Closet Fascination

A blog about a journey, smoking, not smoking, vaping and everything in between



On a roll…

So I drove by myself a lot this weekend, meaning I spent a lot of time thinking about how Strange and Beautiful might go. I have the story outlined until where it began initially so now I just have to get it written out.

The unfortunate side effect of writing smoking fiction or even outlining possible story lines for smoking fiction is it made me really want to smoke. The urge was the worst when I was hungry. If I hadn’t correctly identified what I really needed, I was pretty close to buying a pack of cigarettes today.  I had the exact scheme and even how I’d get away with smoking it before I got home to my husband.

But I don’t want to start that again, where I’m smoking behind his back and I really don’t actually want to start smoking, despite what my fantasies say. That is what my 9 months of vaping and subsequent quit gave me. I’m able to separate reality vs fantasy. The urge I had today was the type that frequently led to me purchasing cigarettes and smoking in the past, but I guess I figured out how to ride these out.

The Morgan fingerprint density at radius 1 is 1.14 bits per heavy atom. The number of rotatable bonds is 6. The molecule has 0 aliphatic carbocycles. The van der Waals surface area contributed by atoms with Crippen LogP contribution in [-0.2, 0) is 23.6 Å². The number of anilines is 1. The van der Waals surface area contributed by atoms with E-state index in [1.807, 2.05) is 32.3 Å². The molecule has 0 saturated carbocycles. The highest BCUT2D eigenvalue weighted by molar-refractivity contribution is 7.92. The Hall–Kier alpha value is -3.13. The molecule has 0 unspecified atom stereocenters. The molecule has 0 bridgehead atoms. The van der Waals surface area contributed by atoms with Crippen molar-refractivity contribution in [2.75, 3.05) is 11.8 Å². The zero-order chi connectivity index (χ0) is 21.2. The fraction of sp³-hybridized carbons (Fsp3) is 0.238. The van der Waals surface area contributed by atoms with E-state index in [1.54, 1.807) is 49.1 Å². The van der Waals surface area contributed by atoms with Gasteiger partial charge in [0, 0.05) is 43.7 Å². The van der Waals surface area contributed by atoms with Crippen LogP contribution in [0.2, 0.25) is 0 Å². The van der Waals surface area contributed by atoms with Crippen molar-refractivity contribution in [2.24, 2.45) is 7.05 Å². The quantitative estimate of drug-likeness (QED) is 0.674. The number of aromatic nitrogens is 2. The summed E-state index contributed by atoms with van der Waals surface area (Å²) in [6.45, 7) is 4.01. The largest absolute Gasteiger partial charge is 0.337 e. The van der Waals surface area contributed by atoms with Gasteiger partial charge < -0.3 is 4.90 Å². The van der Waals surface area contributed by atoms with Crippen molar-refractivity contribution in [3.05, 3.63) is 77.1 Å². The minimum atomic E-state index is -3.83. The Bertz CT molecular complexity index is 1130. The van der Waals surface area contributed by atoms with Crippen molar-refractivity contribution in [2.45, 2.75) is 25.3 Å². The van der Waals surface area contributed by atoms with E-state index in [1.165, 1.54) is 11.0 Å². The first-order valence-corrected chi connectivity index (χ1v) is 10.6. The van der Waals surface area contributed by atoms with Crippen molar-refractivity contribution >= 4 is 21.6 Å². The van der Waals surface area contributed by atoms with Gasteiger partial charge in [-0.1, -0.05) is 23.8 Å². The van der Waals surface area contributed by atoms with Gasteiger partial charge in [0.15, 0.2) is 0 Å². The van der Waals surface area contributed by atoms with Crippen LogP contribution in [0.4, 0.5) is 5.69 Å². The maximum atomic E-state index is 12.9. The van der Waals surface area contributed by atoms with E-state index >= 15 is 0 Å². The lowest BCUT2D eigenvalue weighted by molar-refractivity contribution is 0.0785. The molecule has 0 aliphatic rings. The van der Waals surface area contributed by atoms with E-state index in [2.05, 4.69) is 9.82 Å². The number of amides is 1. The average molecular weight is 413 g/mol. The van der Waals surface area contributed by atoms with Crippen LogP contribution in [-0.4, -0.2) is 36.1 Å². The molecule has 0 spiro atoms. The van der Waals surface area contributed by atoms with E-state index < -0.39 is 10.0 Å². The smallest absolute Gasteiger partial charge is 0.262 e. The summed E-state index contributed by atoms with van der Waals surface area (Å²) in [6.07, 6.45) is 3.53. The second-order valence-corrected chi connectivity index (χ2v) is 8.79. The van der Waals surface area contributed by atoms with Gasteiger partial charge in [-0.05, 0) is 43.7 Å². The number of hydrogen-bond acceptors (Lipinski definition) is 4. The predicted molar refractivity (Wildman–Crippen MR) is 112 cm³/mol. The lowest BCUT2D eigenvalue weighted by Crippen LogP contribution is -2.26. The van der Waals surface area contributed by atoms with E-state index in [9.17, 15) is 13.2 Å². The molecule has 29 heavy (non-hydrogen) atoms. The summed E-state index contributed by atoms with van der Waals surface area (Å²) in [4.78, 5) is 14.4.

What worked for those of you looking for tips: knowing that my desire in the moment no matter how big, was not bigger than my desire to be honest with myself, not start smoking again and also recognizing that it was all in my head, not from a legitimate need. I needed food and I think because I was thinking about my story, my brain was like you need to smoke. To be fair, when I was actively using nicotine that typically is how I felt when I needed to vape.

Anyhow, I got home and instead of doing chores or what not, I started to pen Chapter 24. So here it is: Chapter 24. Enjoy!


Watch “What It’s Like to Have ‘High-Functioning’ Anxiety” on YouTube

My cousin posted this on my Facebook. My reaction was: this explains my life. 

I noticed that my thoughts of smoking have increased recently. I’m dealing with some stressful stuff. My dad is currently in a bad manic state. He is drinking and driving and I’d be lying if I told you I didn’t worry. To be honest, it has been hard keeping up appearances that everything is OK. 

I noticed my cravings to smoke have increased, but it is really that my anxiety is sky high. I know I don’t want to smoke, that it is just my mind looking for something to decrease the anxiety. 

I’m doing my best to cope, but I’m looking into going to talk to my doctor and a counsellor, just to have someone outside the situation to talk to. 

I haven’t been on meds since I was a teen, but maybe it is something to consider.

Without further ado: 

Day 28 (Part 1): Cravings of a different sort

I haven’t had a strong nicotine craving in awhile. I’m currently, however, experiencing a strong urge to eat all the sweets in house. I’m much less practiced at resisting these urges. I’ve already partially given in.